I was ready to post this new piece, Carl Sandburg’s “At A Window,” early yesterday when I had one of those days that come to challenge artists. Artists less fortunate than I can perhaps point to a single thing that holds them back, but with myself it’s often several smaller things.
I’m a habitual early morning reader of the news, a rhythm that may have started in my earliest teens when I delivered newspapers before school and continued through night-shifts in hospitals where I’d read the papers as they came out in the predawn hours. Nowadays, it’s not the papers I turn to for news, but Internet newsfeeds, and the pre-dawn hour was filled with the reports of another mass shooting profaning music, this time in Las Vegas. These events hurt me because I often spend as spend as much of my day as I can carve out making the music here in combination with the words that I combine with it. One of art’s purposes in my mind is to allow us to set aside momentarily the real consequences and strictures of life. Not necessarily to escape them—in fact, many times art allows us to examine them so that we can treat them as the reality of what they really are, because those strictures, even things we fear most, have their limitations, just as we do. And art can be the “R&D Department” of the soul and the repair of the world.
Thus, the hurt when those borders are crossed. Thus, the feelings of one’s work in an inadequate field.
Of course, my feelings on this matter are a small and abstract hurt, compared to the suffering of those more directly impacted. Small things closer to my heart feel larger than great things farther away. This is one of the limitations of our perception. Then my day continued with another unrelated hurt, closer yet to my heart, and I was reminded again of my limitations and imperfections.
Real hurt seems so large, art seems so small, and I feel like a poor worker in a field of playful trivia.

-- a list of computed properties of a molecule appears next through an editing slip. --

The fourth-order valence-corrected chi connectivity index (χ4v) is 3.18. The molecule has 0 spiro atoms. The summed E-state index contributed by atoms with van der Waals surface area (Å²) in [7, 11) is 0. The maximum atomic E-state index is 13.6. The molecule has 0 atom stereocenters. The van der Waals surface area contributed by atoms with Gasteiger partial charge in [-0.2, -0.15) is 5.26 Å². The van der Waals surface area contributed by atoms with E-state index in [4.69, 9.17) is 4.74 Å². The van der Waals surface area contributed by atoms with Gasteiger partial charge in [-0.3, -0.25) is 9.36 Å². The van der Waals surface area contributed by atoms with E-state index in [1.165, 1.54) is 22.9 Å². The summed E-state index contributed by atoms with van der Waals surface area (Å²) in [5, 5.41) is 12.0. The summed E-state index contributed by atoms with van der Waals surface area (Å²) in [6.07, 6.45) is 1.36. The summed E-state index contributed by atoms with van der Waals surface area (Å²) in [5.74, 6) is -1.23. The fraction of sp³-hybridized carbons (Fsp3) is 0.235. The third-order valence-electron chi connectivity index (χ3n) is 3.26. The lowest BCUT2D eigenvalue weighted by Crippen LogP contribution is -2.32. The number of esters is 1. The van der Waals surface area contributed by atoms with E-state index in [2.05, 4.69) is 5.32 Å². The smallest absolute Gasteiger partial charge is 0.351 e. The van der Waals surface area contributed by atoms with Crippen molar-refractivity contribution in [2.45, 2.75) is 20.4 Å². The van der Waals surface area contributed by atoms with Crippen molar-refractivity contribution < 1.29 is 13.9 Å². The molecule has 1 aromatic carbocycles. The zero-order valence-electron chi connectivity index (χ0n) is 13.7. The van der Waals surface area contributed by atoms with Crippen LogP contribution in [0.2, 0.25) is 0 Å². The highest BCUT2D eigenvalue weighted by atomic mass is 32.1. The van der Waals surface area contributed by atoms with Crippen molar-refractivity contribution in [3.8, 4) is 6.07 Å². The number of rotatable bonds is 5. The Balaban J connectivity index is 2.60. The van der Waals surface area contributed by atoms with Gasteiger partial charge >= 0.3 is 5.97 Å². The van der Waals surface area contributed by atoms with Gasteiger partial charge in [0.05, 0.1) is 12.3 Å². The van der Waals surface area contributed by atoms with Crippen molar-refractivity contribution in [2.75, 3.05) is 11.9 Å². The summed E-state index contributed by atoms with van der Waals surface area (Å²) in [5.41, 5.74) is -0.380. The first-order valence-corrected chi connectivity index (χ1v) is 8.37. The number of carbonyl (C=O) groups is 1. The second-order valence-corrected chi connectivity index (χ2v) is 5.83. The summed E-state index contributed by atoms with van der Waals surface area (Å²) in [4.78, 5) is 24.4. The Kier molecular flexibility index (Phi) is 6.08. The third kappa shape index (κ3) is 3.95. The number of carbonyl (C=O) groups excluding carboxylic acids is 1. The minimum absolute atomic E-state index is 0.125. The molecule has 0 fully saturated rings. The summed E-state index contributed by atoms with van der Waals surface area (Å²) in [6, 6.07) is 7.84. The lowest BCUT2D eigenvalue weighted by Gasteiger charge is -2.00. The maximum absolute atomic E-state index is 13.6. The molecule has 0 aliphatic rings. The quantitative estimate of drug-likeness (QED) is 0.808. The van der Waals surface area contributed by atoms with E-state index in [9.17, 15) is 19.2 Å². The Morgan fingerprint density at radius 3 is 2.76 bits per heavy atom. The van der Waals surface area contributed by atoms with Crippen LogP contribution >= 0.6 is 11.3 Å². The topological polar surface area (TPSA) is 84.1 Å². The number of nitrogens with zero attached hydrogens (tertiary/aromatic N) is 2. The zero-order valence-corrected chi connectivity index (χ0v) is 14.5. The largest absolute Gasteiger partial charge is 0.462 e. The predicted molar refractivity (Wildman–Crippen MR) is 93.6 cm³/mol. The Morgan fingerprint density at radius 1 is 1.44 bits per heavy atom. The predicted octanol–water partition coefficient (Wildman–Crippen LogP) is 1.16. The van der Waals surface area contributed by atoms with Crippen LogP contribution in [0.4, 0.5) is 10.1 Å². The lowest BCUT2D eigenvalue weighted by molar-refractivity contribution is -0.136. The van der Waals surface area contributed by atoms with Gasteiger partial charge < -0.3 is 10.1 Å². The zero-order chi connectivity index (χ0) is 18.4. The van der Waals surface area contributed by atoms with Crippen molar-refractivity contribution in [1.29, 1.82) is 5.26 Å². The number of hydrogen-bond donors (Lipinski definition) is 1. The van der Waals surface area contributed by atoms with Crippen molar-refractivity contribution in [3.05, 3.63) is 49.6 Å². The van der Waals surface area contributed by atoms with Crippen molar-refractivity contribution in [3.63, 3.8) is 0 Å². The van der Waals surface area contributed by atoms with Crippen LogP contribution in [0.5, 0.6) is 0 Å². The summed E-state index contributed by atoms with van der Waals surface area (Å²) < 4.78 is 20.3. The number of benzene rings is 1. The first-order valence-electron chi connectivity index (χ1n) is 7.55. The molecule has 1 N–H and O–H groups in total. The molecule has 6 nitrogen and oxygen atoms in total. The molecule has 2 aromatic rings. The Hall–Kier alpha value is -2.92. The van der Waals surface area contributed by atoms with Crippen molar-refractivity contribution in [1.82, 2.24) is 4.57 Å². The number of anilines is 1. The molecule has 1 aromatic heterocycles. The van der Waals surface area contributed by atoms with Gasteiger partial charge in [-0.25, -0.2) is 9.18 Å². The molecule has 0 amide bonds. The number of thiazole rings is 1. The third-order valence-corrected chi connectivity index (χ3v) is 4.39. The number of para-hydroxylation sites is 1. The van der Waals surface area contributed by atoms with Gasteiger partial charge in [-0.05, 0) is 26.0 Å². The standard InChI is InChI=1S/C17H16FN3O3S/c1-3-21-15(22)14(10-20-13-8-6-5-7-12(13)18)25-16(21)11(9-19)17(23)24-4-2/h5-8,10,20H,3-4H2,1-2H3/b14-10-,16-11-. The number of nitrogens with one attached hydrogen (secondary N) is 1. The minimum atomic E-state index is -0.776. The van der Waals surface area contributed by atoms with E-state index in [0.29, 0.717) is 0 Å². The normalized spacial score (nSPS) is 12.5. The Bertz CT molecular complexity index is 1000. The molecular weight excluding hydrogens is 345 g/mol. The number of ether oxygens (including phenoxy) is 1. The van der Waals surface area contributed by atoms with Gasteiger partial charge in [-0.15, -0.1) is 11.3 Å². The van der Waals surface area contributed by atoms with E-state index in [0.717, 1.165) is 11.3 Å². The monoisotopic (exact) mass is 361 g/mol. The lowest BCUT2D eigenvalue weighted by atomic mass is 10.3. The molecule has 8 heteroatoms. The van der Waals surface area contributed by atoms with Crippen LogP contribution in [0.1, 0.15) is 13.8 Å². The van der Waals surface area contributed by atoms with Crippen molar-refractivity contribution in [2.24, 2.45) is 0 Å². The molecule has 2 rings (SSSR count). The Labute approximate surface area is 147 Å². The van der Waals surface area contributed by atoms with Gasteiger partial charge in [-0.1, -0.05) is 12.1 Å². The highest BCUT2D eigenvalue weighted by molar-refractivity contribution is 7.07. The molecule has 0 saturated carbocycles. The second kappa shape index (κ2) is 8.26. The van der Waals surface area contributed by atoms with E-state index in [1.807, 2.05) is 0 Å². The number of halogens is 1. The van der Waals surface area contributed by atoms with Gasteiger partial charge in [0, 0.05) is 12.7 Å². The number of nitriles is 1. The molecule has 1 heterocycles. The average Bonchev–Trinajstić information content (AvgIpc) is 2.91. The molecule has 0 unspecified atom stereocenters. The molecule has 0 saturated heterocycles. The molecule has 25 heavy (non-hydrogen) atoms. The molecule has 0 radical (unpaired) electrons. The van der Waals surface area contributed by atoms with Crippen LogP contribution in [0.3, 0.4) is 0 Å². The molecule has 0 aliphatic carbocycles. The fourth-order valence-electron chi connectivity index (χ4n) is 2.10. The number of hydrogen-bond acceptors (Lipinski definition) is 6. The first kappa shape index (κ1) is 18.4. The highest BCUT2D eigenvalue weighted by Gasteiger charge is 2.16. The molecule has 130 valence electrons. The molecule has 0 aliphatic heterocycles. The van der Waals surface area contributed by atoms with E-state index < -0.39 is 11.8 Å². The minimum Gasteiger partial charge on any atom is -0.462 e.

Which may be so, the limits of my perception may not be able to tell. However, I believe this is a common feeling for artists to have, and so if you create art, you may also have felt this. We try to do so much, and all we can see is so little. This is part of why the Parlando Project principle: “Other People’s Stories” has value. Speaking the words of others helps me by adding what their eyes and hearts have seen.
“He is an observer with sympathy but without fear”
This morning, it turns out that Carl Sandburg, in the very piece I was working on this previous weekend, “At a Window,” was speaking to this experience, though in my down-heartedness, I couldn’t hear him for a while. This short poem, appearing first in 1914 in Poetry magazine alongside his “Chicago, hog butcher for the world…” poem which will overshadow it, waited patiently to speak into my ear. What good could a more than a 100-year-old poem have for me?
Eight poems of Sandburg’s Chicago Poems debuted in this issue.
“At a Window” says that even in shame and failure you must hunger for even more of the same. In the context of the sampling of Sandburg’s Chicago poems, which spoke so frankly about the situation of poor and working-class Americans, I think that window in the title means so many things. Yes, it means there is an imperative to look outside oneself as an artist. The dusk and shadows out the window lets one see little, but one must still look.
Will there be any consolation? Sandburg apparently had such consolation in his spouse, who championed his work, who he speaks of in the “Leave me a little love…” section. Perhaps you have such a champion in your life, perhaps you don’t. We are called in “At a Window’s” conclusion to look out the window anyway. Perhaps the one who comes walking out of the dusk is yourself, to champion someone else?
To hear the performance of Sandburg’s “At a Window” use the player below, and thank you for listening.